Are Vespas A Good Investment? Is It Worth The Cost?

When I considered buying a Vespa I immediately saw that it was much more expensive compared to other scooter brands. I was already head over heels in love with Vespa so the price didn’t matter anymore. But I understand that if you are still shopping around you will wonder if it is worth investing in a Vespa.

Vespa is considered a good investment. It has a steel monocoque frame, hydraulic brakes, and the latest models have ABS. Vespa has a high resell value because of the premium quality, history, and looks. Some models (classic and modern) hardly lose their value.

Let’s go more into detail about why Vespas are a good investment and which factors should be taken into account.

Do Vespas hold their value?

As a general rule, Vespas have over 60% retention value and some even in the 80% or 90%. The value also depends on the Vespa model, the condition of the engine and frame, and the location where the Vespa is sold.

In the following table, I have created an overview of the resell value of various Vespas by locations throughout the USA. As a reference, I have searched smartcycleguide and only looked at private sales.

LocationPrice newResell price
New York City2016 Vespa 946 Emporio Armani
$8.5005-year old scooter
Gainesville, FL2015 Vespa GTS 300ie Super ABS
$4.4996-year old scooter
San Jose, CA2014 Vespa LX 150 ie
$4.0007-year old scooter
Eastvale, CA2006 Vespa GTS 250 ie
$3.75015-year old scooter
Dallas, TX2015 Vespa Primavera Touring 150 ie
$4.1996-year old scooter
Wheaton, IL2010 Vespa GTV 250 ie
$4.24911-year old scooter
Surprise, AZ2007 Vespa LX 150 ie
$3.99914-year old scooter
Philadelphia, PA2017 Vespa GTS 300 ie
$4.5004-year old scooter
Powhatan, VA2015 Vespa GTS 300 ie Super ABS
$3.9956-year old scooter
La Jolla, CA2007 Vespa GT 60, 244 ie, Limited Edition
$4.50014-year old scooter
retention value of various Vespas

The outcome of my research is similar to the study done by J.D. Power Resell Value Awards. They concluded that three-year-old Vespa scooters hold a better retention value than any other vehicle and this includes SUVs, trucks, and the best cars (unless we’re talking about limited-editions). According to them, Vespas hold a retention value of a whopping 72.1 %.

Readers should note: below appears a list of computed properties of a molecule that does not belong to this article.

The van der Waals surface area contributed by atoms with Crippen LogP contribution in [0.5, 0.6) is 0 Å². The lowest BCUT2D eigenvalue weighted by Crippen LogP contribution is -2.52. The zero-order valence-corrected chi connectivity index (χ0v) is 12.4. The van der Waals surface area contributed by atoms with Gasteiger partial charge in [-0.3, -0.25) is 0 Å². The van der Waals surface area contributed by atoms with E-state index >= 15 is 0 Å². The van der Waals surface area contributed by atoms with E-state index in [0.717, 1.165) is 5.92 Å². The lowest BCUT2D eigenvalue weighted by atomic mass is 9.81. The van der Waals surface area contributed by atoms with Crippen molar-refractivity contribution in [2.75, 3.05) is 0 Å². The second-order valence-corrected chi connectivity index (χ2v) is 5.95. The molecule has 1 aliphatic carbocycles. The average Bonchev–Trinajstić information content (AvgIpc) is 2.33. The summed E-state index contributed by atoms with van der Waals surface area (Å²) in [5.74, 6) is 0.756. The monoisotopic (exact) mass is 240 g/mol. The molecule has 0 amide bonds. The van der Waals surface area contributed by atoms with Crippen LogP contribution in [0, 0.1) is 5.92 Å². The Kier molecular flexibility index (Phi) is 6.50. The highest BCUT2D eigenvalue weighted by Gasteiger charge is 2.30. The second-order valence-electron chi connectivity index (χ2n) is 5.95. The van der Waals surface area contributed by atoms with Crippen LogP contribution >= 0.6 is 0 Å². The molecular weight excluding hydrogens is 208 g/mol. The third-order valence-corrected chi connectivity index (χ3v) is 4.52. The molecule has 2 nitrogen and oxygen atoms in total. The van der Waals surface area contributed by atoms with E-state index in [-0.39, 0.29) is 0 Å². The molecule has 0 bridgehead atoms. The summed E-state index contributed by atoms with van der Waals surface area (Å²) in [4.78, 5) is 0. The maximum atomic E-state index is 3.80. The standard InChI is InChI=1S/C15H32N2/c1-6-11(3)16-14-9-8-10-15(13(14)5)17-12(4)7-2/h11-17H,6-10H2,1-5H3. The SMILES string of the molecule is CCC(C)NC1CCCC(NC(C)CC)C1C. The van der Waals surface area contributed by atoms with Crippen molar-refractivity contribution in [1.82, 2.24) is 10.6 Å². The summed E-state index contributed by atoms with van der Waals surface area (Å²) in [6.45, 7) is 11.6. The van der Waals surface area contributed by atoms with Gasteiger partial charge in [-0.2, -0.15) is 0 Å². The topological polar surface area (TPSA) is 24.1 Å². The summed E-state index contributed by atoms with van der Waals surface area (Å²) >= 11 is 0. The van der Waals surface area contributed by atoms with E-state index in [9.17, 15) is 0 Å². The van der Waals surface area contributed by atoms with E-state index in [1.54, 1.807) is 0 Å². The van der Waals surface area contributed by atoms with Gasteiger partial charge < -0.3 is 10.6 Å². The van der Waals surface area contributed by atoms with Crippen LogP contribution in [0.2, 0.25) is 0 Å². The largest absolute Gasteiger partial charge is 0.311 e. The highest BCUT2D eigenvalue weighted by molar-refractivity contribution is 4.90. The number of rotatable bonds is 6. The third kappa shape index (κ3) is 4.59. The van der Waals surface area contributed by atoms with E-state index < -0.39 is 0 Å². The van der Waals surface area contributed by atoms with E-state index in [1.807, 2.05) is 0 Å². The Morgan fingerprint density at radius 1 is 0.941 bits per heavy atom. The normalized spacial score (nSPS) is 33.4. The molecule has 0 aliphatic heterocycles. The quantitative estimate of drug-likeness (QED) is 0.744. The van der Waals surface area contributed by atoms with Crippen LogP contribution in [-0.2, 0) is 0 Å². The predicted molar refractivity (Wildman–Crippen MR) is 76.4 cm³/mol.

Data from the Kelly Blue Book suggests that a 2-year old Vespa Sprint 150 3V ABS has a retention value of 83.9 %. A 5-year old Vespa LX 50 has a retention value of 75.0% and a 10-year old Vespa LX 50 has a retention value of 69.1%. Other Vespa series have high retention values too and this includes the classic Vespas.

Last week I visited a friend to whom I sold one of my Vespa Primavera 5 years ago. Recently he resold it to the third owner for 300 euros less to what he paid me 5 years ago. That’s amazing if you think about it!

Then again the resell value is also based on where you live. Just like real estate, location is everything. If the market is there and you have followed the Vespa maintenance schedule you can resell very well.

The most popular Vespa states are California, Florida, Illinois, Virginia, Arizona, Texas, Pennsylvania, and New York. You don’t find many second-hand Vespas in states such as Idaho, Utah, Missippi, Kentucky, etc. This makes sense because in general, these are rural areas where people are looking for different modes of transport.

Besides location another important factor is the type of Vespa. I’m surprised to see that the Vespa LX 150 still has such a high value after so many years.

Which Vespa model is the best investment?

Vespa 946 in red color limited edition so probably a good investment
$10.500 for this Vespa 946